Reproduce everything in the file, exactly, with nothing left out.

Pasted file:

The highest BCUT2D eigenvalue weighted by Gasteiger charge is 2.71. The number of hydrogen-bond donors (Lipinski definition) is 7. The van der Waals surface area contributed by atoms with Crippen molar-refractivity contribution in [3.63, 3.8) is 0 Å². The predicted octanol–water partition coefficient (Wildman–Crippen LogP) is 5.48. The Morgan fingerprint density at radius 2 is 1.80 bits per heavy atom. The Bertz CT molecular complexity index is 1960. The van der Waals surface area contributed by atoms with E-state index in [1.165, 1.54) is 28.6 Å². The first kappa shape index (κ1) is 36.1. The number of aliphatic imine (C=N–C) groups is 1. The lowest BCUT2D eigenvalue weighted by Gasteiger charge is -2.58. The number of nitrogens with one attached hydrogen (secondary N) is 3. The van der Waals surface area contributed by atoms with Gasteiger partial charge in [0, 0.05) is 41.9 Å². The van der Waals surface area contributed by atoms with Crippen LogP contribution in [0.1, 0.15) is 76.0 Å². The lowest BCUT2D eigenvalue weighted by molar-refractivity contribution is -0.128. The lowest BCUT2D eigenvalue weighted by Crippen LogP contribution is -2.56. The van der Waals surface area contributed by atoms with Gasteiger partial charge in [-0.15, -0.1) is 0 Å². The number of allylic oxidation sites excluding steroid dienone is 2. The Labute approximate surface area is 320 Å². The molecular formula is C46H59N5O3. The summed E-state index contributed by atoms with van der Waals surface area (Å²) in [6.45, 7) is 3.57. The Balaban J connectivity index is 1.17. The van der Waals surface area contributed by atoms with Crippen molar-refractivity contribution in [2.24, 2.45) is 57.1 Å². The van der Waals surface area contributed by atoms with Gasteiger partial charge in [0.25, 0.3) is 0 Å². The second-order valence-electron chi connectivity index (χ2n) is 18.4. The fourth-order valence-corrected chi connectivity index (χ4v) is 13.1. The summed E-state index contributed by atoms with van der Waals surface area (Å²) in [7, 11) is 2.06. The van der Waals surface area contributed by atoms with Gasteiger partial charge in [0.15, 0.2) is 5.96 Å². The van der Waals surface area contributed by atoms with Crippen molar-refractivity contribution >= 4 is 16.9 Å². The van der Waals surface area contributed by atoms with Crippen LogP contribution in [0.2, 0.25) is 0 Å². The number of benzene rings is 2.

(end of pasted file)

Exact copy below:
The highest BCUT2D eigenvalue weighted by Gasteiger charge is 2.71. The number of hydrogen-bond donors (Lipinski definition) is 7. The van der Waals surface area contributed by atoms with Crippen molar-refractivity contribution in [3.63, 3.8) is 0 Å². The predicted octanol–water partition coefficient (Wildman–Crippen LogP) is 5.48. The Morgan fingerprint density at radius 2 is 1.80 bits per heavy atom. The Bertz CT molecular complexity index is 1960. The van der Waals surface area contributed by atoms with E-state index in [1.165, 1.54) is 28.6 Å². The first kappa shape index (κ1) is 36.1. The number of aliphatic imine (C=N–C) groups is 1. The lowest BCUT2D eigenvalue weighted by Gasteiger charge is -2.58. The number of nitrogens with one attached hydrogen (secondary N) is 3. The van der Waals surface area contributed by atoms with Gasteiger partial charge in [0, 0.05) is 41.9 Å². The van der Waals surface area contributed by atoms with Crippen LogP contribution in [0.1, 0.15) is 76.0 Å². The lowest BCUT2D eigenvalue weighted by molar-refractivity contribution is -0.128. The lowest BCUT2D eigenvalue weighted by Crippen LogP contribution is -2.56. The van der Waals surface area contributed by atoms with Gasteiger partial charge in [-0.15, -0.1) is 0 Å². The number of allylic oxidation sites excluding steroid dienone is 2. The Labute approximate surface area is 320 Å². The molecular formula is C46H59N5O3. The summed E-state index contributed by atoms with van der Waals surface area (Å²) in [6.45, 7) is 3.57. The Balaban J connectivity index is 1.17. The van der Waals surface area contributed by atoms with Crippen molar-refractivity contribution in [2.24, 2.45) is 57.1 Å². The van der Waals surface area contributed by atoms with Gasteiger partial charge in [0.25, 0.3) is 0 Å². The second-order valence-electron chi connectivity index (χ2n) is 18.4. The fourth-order valence-corrected chi connectivity index (χ4v) is 13.1. The summed E-state index contributed by atoms with van der Waals surface area (Å²) in [7, 11) is 2.06. The van der Waals surface area contributed by atoms with Gasteiger partial charge in [0.15, 0.2) is 5.96 Å². The van der Waals surface area contributed by atoms with Crippen molar-refractivity contribution >= 4 is 16.9 Å². The van der Waals surface area contributed by atoms with Crippen LogP contribution in [0.2, 0.25) is 0 Å². The number of benzene rings is 2.